TAMU-SA’s new president embraces function, campus’ promise

TAMU-SA’s new president embraces function, campus’ promise


On a balmy Friday morning in October, Salvador Hector Ochoa smiled softly as he checked out a portray perched on the prime of a staircase within the voluminous domed entrance corridor of Texas A&M San Antonio’s foremost constructing on the South Facet.

“I see my grandmother in that,” he stated, mentioning a portray of mariachis serenading an aged girl known as My Mom’s Mornings by Joe R. Villarreal. “Seeing part of your tradition that’s proudly displayed … and actually incorporating the historical past of this group has been an attractive shock for me.”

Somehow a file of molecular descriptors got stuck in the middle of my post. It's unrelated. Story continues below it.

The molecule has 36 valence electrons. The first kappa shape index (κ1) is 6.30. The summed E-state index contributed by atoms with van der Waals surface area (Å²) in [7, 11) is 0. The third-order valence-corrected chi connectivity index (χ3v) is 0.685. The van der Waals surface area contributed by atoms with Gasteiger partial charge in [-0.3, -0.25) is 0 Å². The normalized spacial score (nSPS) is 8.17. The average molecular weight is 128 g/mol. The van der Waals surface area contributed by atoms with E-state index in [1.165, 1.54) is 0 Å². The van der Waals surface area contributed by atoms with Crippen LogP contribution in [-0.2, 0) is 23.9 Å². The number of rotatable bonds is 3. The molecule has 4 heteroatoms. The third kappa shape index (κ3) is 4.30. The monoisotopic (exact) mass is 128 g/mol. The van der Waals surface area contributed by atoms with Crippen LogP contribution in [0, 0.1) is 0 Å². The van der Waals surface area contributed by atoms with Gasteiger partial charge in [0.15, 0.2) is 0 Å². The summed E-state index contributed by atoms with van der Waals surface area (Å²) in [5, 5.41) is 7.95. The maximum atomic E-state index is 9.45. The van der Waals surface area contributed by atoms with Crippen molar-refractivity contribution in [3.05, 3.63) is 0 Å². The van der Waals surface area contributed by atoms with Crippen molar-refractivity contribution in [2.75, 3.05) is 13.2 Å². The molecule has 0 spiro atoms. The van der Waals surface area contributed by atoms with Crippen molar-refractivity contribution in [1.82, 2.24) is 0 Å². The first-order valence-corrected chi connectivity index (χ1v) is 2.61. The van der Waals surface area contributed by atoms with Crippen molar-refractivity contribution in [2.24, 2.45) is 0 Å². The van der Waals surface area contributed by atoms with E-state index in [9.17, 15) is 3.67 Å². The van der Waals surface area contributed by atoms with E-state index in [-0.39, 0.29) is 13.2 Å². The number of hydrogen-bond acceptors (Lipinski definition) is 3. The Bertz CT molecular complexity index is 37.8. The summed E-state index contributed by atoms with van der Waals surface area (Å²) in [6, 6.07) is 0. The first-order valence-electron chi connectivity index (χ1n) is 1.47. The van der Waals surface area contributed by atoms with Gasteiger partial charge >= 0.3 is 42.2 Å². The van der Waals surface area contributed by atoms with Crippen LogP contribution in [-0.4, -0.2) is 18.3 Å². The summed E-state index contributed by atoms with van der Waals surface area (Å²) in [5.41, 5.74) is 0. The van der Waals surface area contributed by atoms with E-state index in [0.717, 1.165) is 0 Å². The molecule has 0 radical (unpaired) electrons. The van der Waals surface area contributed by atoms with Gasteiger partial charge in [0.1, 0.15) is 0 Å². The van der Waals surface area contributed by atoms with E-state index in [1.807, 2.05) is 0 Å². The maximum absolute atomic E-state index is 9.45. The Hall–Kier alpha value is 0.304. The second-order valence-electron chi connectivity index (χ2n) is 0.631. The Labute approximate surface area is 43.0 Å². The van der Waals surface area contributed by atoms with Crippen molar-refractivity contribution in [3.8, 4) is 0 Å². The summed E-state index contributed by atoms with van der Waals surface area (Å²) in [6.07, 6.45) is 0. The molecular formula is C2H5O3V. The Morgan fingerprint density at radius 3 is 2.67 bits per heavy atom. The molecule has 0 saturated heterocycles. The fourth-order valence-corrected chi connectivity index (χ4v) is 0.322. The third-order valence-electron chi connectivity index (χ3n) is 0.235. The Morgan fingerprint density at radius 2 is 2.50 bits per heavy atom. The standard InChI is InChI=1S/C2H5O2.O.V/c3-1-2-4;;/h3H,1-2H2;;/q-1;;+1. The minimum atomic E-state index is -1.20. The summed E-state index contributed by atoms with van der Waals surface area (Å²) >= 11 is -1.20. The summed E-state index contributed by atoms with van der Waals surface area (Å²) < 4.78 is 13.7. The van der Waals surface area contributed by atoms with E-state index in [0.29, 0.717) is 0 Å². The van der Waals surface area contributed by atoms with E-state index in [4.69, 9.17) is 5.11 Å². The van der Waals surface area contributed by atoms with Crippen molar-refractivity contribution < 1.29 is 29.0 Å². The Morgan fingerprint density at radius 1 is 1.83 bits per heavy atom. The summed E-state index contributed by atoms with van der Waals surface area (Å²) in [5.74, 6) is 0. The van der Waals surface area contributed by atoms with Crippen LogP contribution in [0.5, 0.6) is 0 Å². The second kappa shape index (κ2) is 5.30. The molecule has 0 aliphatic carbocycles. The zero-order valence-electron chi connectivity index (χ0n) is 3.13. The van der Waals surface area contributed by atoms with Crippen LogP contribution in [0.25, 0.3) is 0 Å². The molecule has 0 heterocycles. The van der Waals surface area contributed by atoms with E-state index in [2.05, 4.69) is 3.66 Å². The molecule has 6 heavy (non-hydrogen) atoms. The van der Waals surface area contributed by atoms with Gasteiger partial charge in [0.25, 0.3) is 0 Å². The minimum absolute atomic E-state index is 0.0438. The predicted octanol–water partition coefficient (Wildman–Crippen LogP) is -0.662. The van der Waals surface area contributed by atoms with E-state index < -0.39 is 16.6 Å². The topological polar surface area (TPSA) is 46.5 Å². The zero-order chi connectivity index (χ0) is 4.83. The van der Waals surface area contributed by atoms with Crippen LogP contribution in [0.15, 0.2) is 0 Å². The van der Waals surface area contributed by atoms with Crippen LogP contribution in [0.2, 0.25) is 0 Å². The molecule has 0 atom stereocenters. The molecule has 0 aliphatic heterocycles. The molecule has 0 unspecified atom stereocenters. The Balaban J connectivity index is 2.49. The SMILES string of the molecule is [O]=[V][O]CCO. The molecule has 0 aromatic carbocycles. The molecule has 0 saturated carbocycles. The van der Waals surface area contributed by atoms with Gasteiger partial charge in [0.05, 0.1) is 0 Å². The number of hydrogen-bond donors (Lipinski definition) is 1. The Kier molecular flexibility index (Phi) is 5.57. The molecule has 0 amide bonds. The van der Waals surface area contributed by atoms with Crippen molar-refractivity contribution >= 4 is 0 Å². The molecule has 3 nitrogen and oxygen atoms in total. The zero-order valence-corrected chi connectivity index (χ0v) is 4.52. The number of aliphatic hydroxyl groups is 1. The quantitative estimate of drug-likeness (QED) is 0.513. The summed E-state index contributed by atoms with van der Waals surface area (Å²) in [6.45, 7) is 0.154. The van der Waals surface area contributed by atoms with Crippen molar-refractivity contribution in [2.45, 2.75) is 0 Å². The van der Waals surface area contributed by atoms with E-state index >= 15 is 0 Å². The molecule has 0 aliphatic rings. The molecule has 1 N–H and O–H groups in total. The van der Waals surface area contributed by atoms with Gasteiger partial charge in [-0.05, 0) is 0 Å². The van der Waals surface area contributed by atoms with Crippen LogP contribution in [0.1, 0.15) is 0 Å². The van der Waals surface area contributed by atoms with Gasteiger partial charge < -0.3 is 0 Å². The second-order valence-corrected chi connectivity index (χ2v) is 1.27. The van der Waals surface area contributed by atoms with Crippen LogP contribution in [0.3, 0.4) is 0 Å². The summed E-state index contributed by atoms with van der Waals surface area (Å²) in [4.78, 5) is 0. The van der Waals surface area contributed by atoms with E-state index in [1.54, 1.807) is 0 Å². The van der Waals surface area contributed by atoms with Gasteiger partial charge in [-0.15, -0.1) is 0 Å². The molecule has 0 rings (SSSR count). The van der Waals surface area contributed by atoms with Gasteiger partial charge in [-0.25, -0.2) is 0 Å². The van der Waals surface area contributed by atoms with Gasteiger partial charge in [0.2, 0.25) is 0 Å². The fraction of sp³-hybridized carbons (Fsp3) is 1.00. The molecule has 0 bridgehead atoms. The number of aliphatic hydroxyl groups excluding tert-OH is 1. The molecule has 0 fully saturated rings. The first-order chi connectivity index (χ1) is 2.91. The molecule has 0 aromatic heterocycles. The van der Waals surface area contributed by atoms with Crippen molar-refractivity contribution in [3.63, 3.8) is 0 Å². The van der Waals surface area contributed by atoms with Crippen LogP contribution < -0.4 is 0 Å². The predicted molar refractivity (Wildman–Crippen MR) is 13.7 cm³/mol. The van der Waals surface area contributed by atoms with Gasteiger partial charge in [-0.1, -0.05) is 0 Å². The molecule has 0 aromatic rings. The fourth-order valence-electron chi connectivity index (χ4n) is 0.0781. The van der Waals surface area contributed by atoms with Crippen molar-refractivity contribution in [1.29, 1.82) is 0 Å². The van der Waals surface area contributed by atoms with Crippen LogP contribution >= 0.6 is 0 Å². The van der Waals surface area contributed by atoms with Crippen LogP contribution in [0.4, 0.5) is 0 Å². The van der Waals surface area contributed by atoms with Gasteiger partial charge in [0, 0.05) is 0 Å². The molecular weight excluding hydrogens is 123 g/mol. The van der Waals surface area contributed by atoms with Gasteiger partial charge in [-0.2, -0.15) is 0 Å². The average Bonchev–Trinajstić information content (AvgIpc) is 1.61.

He then bounded ahead, greeting professors and college students as he whisked by the the campus, by towering doorways and over to a newly opened library, mentioning intricate and intentional design options on the nascent college alongside the way in which, which he stated replicate, uplift and help the traditionally underserved residents of South San Antonio.

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